With a little help from his friends and the magic of modern medicine, Mayor Reggie McGee can have a very normal future and his two children, Logan, 13, and Keegan, 6, can enjoy the aegis of their father for decades. Not so fortunate was the mayor's father.
"Dad's hope was to see his three sons graduate from high school," he said. "Medicine wasn't ready to help that happen. Now, we can have every hope that it will. We just need to find a matching donor."
DONATE A KIDNEY
This information was obtained from the Cleveland Clinic web site and used by permission.
Why a living donor?
* A living donor transplant has many advantages over a cadaver kidney transplant, the most important being a significantly higher success rate.
* A kidney from a live donor generally functions immediately after transplant.
* There is a reduced risk of rejection, especially if the kidney is donated by a blood relative.
Who would be a good living donor candidate?
* Siblings generally make the best living donors. However, with the advancements in drugs and treatment for rejection prevention, anyone can be considered for organ donation if they have a compatible blood type. The success of kidney transplants using unrelated living donors is nearly as high as living related donors.
* Most healthy individuals between the ages of 18-60 are potential candidates for organ donation.
What are the risks of having only one kidney?
* A common question from an organ donation candidate is: "What if I get kidney disease later on in life?" A person with one kidney is no more likely to get kidney disease than someone with two kidneys.
* Even if the most common forms of kidney disease were to occur, a person with one kidney has no major disadvantage because medical kidney diseases attack both kidneys simultaneously.
* After surgery, the donor's remaining kidney will increase in size and function. The donor's chance for a long, normal and healthy life remains the same with one kidney.
Will the quality of life change for the donor?
* Once the donor has healed from the surgery, the person should not experience a difference in energy level, ability to work, life expectancy, susceptibility to illness, sexual function or feeling of health.
Is the donor operation dangerous?
* Kidney donor surgery is a very safe operation. As with any surgery, there is a risk of bleeding and infection.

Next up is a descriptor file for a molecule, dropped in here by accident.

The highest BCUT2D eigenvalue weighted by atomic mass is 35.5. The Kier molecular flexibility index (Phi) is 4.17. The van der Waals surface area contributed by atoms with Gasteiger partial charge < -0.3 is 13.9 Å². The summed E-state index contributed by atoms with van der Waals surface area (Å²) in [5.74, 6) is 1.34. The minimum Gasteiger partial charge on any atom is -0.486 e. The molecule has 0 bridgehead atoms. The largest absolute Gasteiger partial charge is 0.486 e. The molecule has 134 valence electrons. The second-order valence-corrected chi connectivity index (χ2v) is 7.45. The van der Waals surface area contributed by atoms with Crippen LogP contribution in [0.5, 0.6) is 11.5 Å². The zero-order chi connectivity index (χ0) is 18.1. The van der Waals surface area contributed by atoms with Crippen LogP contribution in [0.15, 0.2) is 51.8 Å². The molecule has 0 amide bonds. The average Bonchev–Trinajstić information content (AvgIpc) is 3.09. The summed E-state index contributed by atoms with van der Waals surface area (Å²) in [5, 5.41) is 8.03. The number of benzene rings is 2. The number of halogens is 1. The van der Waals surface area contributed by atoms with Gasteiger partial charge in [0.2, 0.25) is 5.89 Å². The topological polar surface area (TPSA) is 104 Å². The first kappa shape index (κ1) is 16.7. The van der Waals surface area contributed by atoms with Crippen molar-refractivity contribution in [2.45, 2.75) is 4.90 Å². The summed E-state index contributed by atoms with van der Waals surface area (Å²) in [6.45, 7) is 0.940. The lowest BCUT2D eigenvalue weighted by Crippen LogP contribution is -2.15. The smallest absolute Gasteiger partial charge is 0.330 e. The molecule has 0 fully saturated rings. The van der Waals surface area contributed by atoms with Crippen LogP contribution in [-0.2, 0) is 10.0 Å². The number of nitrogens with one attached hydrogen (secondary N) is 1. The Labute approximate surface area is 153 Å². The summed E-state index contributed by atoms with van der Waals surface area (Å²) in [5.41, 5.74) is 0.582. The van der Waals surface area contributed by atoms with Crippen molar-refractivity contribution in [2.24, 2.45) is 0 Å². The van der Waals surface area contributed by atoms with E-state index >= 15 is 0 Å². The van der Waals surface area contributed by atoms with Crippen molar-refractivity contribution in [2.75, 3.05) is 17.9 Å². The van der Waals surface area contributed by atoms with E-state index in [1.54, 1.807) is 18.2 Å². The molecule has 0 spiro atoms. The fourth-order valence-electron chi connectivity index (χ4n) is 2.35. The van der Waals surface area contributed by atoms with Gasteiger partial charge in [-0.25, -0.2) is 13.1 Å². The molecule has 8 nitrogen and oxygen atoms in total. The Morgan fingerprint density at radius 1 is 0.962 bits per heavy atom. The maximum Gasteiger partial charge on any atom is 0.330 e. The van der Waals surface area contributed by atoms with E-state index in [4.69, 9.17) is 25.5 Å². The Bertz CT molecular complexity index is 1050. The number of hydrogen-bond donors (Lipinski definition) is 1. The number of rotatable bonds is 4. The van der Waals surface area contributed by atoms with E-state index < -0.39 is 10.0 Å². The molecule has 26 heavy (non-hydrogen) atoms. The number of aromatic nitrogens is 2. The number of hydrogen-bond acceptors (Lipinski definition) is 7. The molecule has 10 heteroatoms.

* The most advanced surgical technique, laparoscopic nephrectomy, has reduced the hospital stay to 1-2 days, resulted in less pain and scarring and has reduced full recovery time from 8-12 weeks down to 2-4 weeks.
Who will pay the donor's medical bills?
* A donor candidate will take a group of tests called an evaluation to determine if he or she can safely participate in organ donation. The recipient's insurance company will pay for these costs. All costs associated with the donor's operation and recovery also will be billed to the recipient's insurance company.
Once a donor has recovered from organ donation, it is recommended that he have a check-up with his own physician annually. The cost of the checkup will be billed to the donor's insurance. If any other medical conditions are identified during the protocol, the donor will have to pay for the treatment of those conditions.
A donor also may incur costs of travel, lodging, meals and other non-medical expenses. Donating an organ is covered by the Federal Medical Leave Act. However, the donor candidate should determine the impact organ donation will have on their work situation before committing to the operation.
What is the Paired Donor Network?
If you have a living donor who is not a match for you, you might elect to become part of the Ohio Paired Donor Network. This program allows the living donor to give his or her kidney to another recipient, and you would receive a kidney for that recipient's donor.
If you are interested in this program, call the donor office at 216-444-0486 or 1-800-223-2273, Ext. 40486. A brochure explaining the program is available.